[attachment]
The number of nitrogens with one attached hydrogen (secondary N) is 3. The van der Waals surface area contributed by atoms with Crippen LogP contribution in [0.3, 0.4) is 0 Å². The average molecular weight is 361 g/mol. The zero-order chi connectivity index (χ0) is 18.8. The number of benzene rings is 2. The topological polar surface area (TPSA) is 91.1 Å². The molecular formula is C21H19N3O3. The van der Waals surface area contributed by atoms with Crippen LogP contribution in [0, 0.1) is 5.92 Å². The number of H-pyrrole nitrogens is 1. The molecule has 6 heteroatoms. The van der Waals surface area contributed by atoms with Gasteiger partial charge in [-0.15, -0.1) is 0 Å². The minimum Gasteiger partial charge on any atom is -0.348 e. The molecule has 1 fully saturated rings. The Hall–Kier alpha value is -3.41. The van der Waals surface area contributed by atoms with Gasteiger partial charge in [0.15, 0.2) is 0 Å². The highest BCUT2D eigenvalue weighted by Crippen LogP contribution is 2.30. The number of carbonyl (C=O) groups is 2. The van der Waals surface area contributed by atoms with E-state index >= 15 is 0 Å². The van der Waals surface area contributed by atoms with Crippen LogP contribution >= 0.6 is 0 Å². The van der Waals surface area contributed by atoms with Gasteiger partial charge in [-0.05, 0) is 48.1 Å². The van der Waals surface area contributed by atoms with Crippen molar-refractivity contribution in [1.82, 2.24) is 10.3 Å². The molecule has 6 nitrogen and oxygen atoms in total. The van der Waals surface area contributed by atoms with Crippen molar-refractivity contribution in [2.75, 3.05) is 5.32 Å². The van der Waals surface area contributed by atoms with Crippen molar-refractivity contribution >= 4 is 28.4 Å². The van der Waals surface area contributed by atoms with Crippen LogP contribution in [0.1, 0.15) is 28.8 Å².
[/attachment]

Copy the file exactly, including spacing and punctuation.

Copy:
The number of nitrogens with one attached hydrogen (secondary N) is 3. The van der Waals surface area contributed by atoms with Crippen LogP contribution in [0.3, 0.4) is 0 Å². The average molecular weight is 361 g/mol. The zero-order chi connectivity index (χ0) is 18.8. The number of benzene rings is 2. The topological polar surface area (TPSA) is 91.1 Å². The molecular formula is C21H19N3O3. The van der Waals surface area contributed by atoms with Crippen LogP contribution in [0, 0.1) is 5.92 Å². The number of H-pyrrole nitrogens is 1. The molecule has 6 heteroatoms. The van der Waals surface area contributed by atoms with Gasteiger partial charge in [-0.15, -0.1) is 0 Å². The minimum Gasteiger partial charge on any atom is -0.348 e. The molecule has 1 fully saturated rings. The Hall–Kier alpha value is -3.41. The van der Waals surface area contributed by atoms with Gasteiger partial charge in [0.15, 0.2) is 0 Å². The highest BCUT2D eigenvalue weighted by Crippen LogP contribution is 2.30. The number of carbonyl (C=O) groups is 2. The van der Waals surface area contributed by atoms with E-state index >= 15 is 0 Å². The van der Waals surface area contributed by atoms with Crippen LogP contribution >= 0.6 is 0 Å². The van der Waals surface area contributed by atoms with Gasteiger partial charge in [-0.05, 0) is 48.1 Å². The van der Waals surface area contributed by atoms with Crippen molar-refractivity contribution in [1.82, 2.24) is 10.3 Å². The molecule has 6 nitrogen and oxygen atoms in total. The van der Waals surface area contributed by atoms with Crippen molar-refractivity contribution in [2.75, 3.05) is 5.32 Å². The van der Waals surface area contributed by atoms with Crippen molar-refractivity contribution >= 4 is 28.4 Å². The van der Waals surface area contributed by atoms with Crippen LogP contribution in [0.1, 0.15) is 28.8 Å².